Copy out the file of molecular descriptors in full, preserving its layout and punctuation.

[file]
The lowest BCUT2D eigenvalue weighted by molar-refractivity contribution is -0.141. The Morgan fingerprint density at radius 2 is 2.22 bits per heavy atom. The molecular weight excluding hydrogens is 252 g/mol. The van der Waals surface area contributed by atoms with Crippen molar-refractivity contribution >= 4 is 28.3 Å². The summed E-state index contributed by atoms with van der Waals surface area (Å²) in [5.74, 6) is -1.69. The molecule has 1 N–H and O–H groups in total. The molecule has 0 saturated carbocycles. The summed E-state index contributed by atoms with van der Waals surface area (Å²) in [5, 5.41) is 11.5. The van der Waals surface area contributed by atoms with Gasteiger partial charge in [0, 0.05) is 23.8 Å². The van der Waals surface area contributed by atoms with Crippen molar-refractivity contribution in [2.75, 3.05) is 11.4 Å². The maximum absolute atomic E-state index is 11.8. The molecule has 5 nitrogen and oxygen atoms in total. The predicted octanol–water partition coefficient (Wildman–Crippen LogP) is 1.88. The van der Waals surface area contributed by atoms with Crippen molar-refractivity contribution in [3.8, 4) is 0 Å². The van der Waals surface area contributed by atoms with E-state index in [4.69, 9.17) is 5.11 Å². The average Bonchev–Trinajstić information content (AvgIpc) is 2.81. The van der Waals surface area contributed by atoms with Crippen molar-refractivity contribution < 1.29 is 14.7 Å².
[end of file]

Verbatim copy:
The lowest BCUT2D eigenvalue weighted by molar-refractivity contribution is -0.141. The Morgan fingerprint density at radius 2 is 2.22 bits per heavy atom. The molecular weight excluding hydrogens is 252 g/mol. The van der Waals surface area contributed by atoms with Crippen molar-refractivity contribution >= 4 is 28.3 Å². The summed E-state index contributed by atoms with van der Waals surface area (Å²) in [5.74, 6) is -1.69. The molecule has 1 N–H and O–H groups in total. The molecule has 0 saturated carbocycles. The summed E-state index contributed by atoms with van der Waals surface area (Å²) in [5, 5.41) is 11.5. The van der Waals surface area contributed by atoms with Gasteiger partial charge in [0, 0.05) is 23.8 Å². The van der Waals surface area contributed by atoms with Crippen molar-refractivity contribution in [2.75, 3.05) is 11.4 Å². The maximum absolute atomic E-state index is 11.8. The molecule has 5 nitrogen and oxygen atoms in total. The predicted octanol–water partition coefficient (Wildman–Crippen LogP) is 1.88. The van der Waals surface area contributed by atoms with Crippen molar-refractivity contribution in [3.8, 4) is 0 Å². The van der Waals surface area contributed by atoms with E-state index in [4.69, 9.17) is 5.11 Å². The average Bonchev–Trinajstić information content (AvgIpc) is 2.81. The van der Waals surface area contributed by atoms with Crippen molar-refractivity contribution < 1.29 is 14.7 Å².